Following Bataille, we challenged this assumption. That is to say, to act in ways that are not determined by considerations of utility, efficiency or productivity. While such considerations may be necessary to provide and secure the basic resources necessary to sustain life, it is ultimately opportunities for sovereign consummation that makes life feel worth living. It is our contention that the importance of the former is regularly absolutized, while the latter is under-emphasized. Why should this be ignored as a motive in our efforts to create more sustainable business practices?
Why should these desires not be brought to bear on our relationship with non-human nature? In fact, we would argue that this happens all the time. Why else would people decide to save a forest for the sake of preserving an endangered species of diminutive frogs—thereby willingly foregoing the considerably revenue that could potentially have been generated from the sale of timber or the produce cultivated on cleared land?
There has perhaps never been a time or a place where pragmatic, utilitarian values have predominated more than the nineteenth century, western USA. If such an act of sovereign consummation can be undertaken in a context as unprepossessing as that, why should we doubt the power or efficacy of the deeply human impulse behind it?
Every year hundreds of people attempt to scale Everest—the highest mountain in the world.
Many of them will spend their life savings to do so. A small number will succeed. One in ten will die in the attempt. Because, in truth, it makes no sense from a rational, calculative, utilitarian point of view. Like so many of the things that make us feel most truly alive, it is an act of pure, sovereign consummation. So perhaps we should try bringing people to the mountain.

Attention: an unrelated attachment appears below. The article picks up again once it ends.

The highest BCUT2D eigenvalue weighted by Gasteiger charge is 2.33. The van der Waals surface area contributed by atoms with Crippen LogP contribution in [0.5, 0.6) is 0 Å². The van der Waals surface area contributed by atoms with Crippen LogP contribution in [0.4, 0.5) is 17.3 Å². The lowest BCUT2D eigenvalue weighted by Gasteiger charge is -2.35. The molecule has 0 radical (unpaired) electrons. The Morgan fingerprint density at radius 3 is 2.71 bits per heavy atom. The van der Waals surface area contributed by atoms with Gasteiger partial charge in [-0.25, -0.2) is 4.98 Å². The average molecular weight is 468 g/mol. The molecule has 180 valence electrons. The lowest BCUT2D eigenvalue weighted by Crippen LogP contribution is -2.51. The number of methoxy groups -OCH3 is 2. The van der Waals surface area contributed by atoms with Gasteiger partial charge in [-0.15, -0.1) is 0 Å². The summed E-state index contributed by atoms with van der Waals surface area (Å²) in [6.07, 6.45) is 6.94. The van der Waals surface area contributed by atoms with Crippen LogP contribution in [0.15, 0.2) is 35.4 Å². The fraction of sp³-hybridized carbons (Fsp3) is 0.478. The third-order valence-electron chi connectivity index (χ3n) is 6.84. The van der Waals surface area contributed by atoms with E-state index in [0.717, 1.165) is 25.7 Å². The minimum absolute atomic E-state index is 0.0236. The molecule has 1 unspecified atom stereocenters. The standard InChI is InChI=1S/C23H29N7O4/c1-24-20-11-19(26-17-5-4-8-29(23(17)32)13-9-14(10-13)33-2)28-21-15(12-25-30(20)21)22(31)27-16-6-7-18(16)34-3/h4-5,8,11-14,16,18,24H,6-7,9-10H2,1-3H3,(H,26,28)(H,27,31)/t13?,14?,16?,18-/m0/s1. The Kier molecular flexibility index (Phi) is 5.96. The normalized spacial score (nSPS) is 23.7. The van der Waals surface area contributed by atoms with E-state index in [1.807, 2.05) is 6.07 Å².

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Show them the pristine natural landscape with its clear lakes, towering old-growth forest and teaming meadows. Then show them the jumble of profitable toxic reservoirs, blackened smokestacks and piles of broken debris that could replace it.
Give them an opportunity to do something that makes no practical sense. Bataille was a French intellectual, who came to prominence in the mid-twentieth century. He was close, among others, to prominent philosophers such as Sartre, Merleau-Ponty, Klossowski and Hyppolite. Many of these scholars had a background in philosophy, as well as a broad knowledge of the literature, social sciences, ethnology, psychoanalysis, etc.
In their writings, they brought all of this to bear on some of the pressing ethical and politico-economic concerns of their times.
Bataille’s Peak — University of Minnesota Press
For an excellent overview and clarification of the confusions around utility and well-being in economic theory, see Hausman And even in these calculative terms, the metaphor seems to be misappropriated, as Winnett , p. The exception is Francois Perroux. See Guillaume for a discussion of the reception of Bataille as an economist. Sometimes Bataille defines consummation as unproductive consumptions.
Bataille : Cf the comments of Sorensen : That is indeed the case, to the extent that the concern for sustainable development is unavoidably future oriented. Ostrom is maybe the better known reference. But see Dardot and Laval for a more radical view. Painter-Morland declares that she has no conflict of interest.
Demuinjck declares that he does not have a conflict of interest. Ornati declares that she has no conflict of interest.
This article does not contain any studies with human participants or animals performed by any of the authors. Skip to main content Skip to sections. Advertisement Hide. Download PDF. Open Access. First Online: 10 August Introduction In this paper, we investigate some basic assumptions inherent in discourses around sustainable development in order to better understand its current paradoxes and impasses. In Fig. Open image in new window. Compliance with Ethical Standards Conflict of interest Prof. Ethical Approval This article does not contain any studies with human participants or animals performed by any of the authors.
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